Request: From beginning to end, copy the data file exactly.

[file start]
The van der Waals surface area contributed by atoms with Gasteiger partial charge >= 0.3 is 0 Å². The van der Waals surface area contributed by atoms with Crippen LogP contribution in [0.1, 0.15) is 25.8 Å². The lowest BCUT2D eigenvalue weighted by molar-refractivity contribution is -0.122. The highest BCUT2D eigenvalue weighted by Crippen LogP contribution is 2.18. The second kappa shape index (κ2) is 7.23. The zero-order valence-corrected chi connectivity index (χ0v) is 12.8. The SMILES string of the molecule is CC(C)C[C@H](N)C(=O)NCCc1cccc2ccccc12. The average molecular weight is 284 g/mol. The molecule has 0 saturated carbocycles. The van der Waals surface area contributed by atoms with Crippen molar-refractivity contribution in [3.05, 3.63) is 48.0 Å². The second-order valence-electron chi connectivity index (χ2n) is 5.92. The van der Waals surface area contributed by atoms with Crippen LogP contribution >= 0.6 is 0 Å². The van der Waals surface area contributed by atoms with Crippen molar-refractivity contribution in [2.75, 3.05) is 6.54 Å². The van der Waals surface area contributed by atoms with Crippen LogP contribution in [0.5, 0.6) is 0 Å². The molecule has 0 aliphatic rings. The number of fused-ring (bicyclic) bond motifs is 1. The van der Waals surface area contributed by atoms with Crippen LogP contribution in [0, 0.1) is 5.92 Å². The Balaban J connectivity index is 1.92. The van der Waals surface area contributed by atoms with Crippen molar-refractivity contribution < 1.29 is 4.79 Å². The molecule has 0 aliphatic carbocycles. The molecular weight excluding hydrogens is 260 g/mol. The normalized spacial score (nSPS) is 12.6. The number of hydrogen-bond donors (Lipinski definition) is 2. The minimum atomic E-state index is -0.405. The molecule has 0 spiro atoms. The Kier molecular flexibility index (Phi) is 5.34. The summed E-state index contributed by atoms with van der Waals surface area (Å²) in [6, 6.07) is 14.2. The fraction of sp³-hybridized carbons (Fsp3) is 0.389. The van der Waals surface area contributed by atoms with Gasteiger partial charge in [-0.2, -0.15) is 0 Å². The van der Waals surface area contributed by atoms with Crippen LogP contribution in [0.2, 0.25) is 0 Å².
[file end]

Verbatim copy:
The van der Waals surface area contributed by atoms with Gasteiger partial charge >= 0.3 is 0 Å². The van der Waals surface area contributed by atoms with Crippen LogP contribution in [0.1, 0.15) is 25.8 Å². The lowest BCUT2D eigenvalue weighted by molar-refractivity contribution is -0.122. The highest BCUT2D eigenvalue weighted by Crippen LogP contribution is 2.18. The second kappa shape index (κ2) is 7.23. The zero-order valence-corrected chi connectivity index (χ0v) is 12.8. The SMILES string of the molecule is CC(C)C[C@H](N)C(=O)NCCc1cccc2ccccc12. The average molecular weight is 284 g/mol. The molecule has 0 saturated carbocycles. The van der Waals surface area contributed by atoms with Crippen molar-refractivity contribution in [3.05, 3.63) is 48.0 Å². The second-order valence-electron chi connectivity index (χ2n) is 5.92. The van der Waals surface area contributed by atoms with Crippen LogP contribution >= 0.6 is 0 Å². The van der Waals surface area contributed by atoms with Crippen molar-refractivity contribution in [2.75, 3.05) is 6.54 Å². The van der Waals surface area contributed by atoms with Crippen LogP contribution in [0.5, 0.6) is 0 Å². The molecule has 0 aliphatic rings. The number of fused-ring (bicyclic) bond motifs is 1. The van der Waals surface area contributed by atoms with Crippen LogP contribution in [0, 0.1) is 5.92 Å². The Balaban J connectivity index is 1.92. The van der Waals surface area contributed by atoms with Crippen molar-refractivity contribution < 1.29 is 4.79 Å². The molecule has 0 aliphatic carbocycles. The molecular weight excluding hydrogens is 260 g/mol. The normalized spacial score (nSPS) is 12.6. The number of hydrogen-bond donors (Lipinski definition) is 2. The minimum atomic E-state index is -0.405. The molecule has 0 spiro atoms. The Kier molecular flexibility index (Phi) is 5.34. The summed E-state index contributed by atoms with van der Waals surface area (Å²) in [6, 6.07) is 14.2. The fraction of sp³-hybridized carbons (Fsp3) is 0.389. The van der Waals surface area contributed by atoms with Gasteiger partial charge in [-0.2, -0.15) is 0 Å². The van der Waals surface area contributed by atoms with Crippen LogP contribution in [0.2, 0.25) is 0 Å².